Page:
Herve Bonnefoi (Institut Bergonie) and colleagues appear to have confirmed the validity of gene expression signatures in a large series of patients with ER negative breast tumours treated in the randomised phase III EORTC 10994/BIG 00-01 neoadjuvant clinical trial. Patients received a traditional anthracycline-based (FEC) or a taxane-containing regimen (TET: docetaxel-›epirubicin/docetaxel). Pathological complete response (pCR) defined chemosensitivity. RNA was prepared from sections of frozen biopsies taken at diagnosis and hybridised to Affymetrix X3P microarrays. A pCR was established in tumour samples from 28/66 (FEC) and 27/59 (TET) patients. In vitro single-agent drug sensitivity signatures were combined to obtain anthracyline- or taxane-based regimen-specific signatures and were shown to be highly predictive of pCR (p<0.0001). It appears that pCR is a good surrogate marker for ER negative tumours, and validation of these initial findings is planned.
Oral presentation of 'Best' Posters
Three young European researchers presented the results of their work in the area of biomarkers and cancer therapeutics. Cathy Kelly, a Clinical Oncology Fellow, presented the initial findings of research done in the area of breast cancer progression-associated biomarkers at the UCD School of Biomolecular and Biomedical Science, Conway Institute, University College Dublin, Ireland. This group selected 137 targets for antibody production from a cohort of several hundred candidate progression-associated biomarkers by applying a novel bioinformatic technique to available DNA microarray datasets. The first 32 antibodies produced were screened via Western blot and IHC against normal and tumour tissue as well as cultured cells represented on tissue microarrays (TMAs). The highly optimized antibodies were screened against a TMA constructed from a cohort of 524 cases of breast cancer that included all disease stages. Differential staining between normal and breast cancer tissue was observed in a quarter of the 32 antibodies. PDZK1, an oestrogen-responsive gene associated with good prognosis showed differential expression between ER positive and negative tumour cell lines, confirmed by IHC and PDZK1 protein expression was associated with improved breast-cancer-specific survival, ER positivity and low-tumour grade. The researchers concluded that re-analysis of publicly available DNA microarray datasets is a cost-effective method for candidate biomarker selection/prioritization, and good quality TMAs can be used to validate both prognostic and predictive biomarkers.
Sabine Tejpar and colleagues at the Catholic University of Leuven, Belgium, have identified a potential biomarker of response to cetuximab therapy in colorectal cancer (CRC). Recent reports have shown that metastases from patients responding to cetuximab monotherapy show high mRNA expression of amphiregulin (AREG) and epriregulin (EREG). This group examined AREG and EREG expression by real-time quantitative RT-PCR (TaqMan) in FFPE tumour primary CRC tissue from patients with irinotecan-resistant metastatic CRC treated with cetuximab and irinotecan and correlated expression with response and survival. The results confirm that high AREG and EREG levels in CRC tissue from the primary site were associated with objective response and improved overall survival, and further validation of these markers is warranted.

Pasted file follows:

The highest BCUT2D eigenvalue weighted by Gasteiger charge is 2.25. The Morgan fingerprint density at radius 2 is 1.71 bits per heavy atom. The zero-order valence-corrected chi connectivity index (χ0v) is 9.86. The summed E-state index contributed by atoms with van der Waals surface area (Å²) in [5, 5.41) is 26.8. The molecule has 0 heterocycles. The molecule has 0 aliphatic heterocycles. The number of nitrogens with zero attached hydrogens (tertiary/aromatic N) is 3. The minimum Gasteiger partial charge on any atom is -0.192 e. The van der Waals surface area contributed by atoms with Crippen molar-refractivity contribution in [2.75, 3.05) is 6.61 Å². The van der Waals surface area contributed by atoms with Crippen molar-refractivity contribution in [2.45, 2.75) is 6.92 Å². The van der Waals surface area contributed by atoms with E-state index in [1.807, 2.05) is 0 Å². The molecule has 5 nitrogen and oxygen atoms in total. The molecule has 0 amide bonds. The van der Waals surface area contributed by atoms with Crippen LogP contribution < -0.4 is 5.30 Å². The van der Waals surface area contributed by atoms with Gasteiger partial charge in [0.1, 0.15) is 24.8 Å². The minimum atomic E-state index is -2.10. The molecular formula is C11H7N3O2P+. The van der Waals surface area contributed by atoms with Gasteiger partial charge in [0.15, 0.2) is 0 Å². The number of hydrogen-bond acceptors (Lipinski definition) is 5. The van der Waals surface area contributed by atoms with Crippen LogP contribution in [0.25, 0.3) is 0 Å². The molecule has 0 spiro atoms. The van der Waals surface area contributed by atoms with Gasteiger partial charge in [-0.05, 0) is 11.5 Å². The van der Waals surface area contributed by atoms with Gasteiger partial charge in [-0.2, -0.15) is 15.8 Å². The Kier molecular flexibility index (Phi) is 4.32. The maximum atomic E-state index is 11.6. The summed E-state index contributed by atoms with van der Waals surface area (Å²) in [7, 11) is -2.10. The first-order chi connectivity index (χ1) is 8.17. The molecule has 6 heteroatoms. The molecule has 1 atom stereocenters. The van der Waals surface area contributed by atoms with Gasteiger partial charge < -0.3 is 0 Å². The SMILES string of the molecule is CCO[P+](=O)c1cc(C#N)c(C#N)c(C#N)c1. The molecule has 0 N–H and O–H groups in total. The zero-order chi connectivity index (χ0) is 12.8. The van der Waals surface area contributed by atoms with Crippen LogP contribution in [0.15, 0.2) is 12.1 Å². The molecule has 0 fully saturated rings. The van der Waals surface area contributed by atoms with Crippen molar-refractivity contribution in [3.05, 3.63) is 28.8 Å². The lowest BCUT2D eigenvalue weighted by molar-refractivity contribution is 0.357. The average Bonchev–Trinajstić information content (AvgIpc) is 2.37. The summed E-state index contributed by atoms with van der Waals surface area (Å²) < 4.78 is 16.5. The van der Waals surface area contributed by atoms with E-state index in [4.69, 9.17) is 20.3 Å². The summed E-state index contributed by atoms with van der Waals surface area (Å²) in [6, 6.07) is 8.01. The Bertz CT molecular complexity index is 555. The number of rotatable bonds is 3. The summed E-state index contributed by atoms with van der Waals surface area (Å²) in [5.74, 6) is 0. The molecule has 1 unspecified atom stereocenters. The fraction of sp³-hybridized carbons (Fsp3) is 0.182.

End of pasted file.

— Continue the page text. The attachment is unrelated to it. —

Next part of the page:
Marlies Langenberg, Department Medical Oncology, Utrecht Medical Center in the Netherlands presented the results of her group's evaluation of circulating endothelial progenitor cells (CEPC) as biomarkers. CEPC are known to reflect tumour angiogenic activity and are therefore of potential use as biomarkers in the clinical decision-making process. However, CEPC have yet to be validated for routine use due to differences in the technical procedures employed for measuring CEPC and the significant inter-patient and intra-patient variability observed. To address these issues, CEPC were measured in over 1000 samples from 450 clinical trial patients treated with various modalities and 90 volunteers. Intra-procedure, intra-patient and inter-patient variability were analysed. The results show that flow cytometry is a reliable and preferred method of CEPC measurement due to its low intra-procedure and intra-patient variability and because it enables specific phenotypic characterization of cells in stored samples. However, although absolute cell number is reflective of biological activity, significant inter-patient variability was observed, thus prohibiting the use of reference values. These findings help to understand the technical issues surrounding the use of circulating endothelial progenitor cells as biomarkers, and the conclusions are consistent with the most recent ASCO recommendations, concerning the use of circulating tumour cells as clinical tumour markers.
This tripartite annual meeting, once again, provided participants with a broad overview of the current state of cancer biomarker research, the clinical application of specific markers in all major tumour types and helped to advance and provide direction for future biomarker research, thus ensuring continued international scientific collaboration between Europe and the United States. Planning is already underway for the 2008 ASCO-NCI-EORTC Annual Meeting on 'Molecular Markers in Cancer' to be held in Hollywood, FL, USA, on 30 October–1 November 2008.
For full access to all meeting oral presentations, the European Journal of Cancer meeting abstract supplement, and late-breaking abstracts, please visit the HIGHLIGHTS section of the EORTC website at: www.eortc.be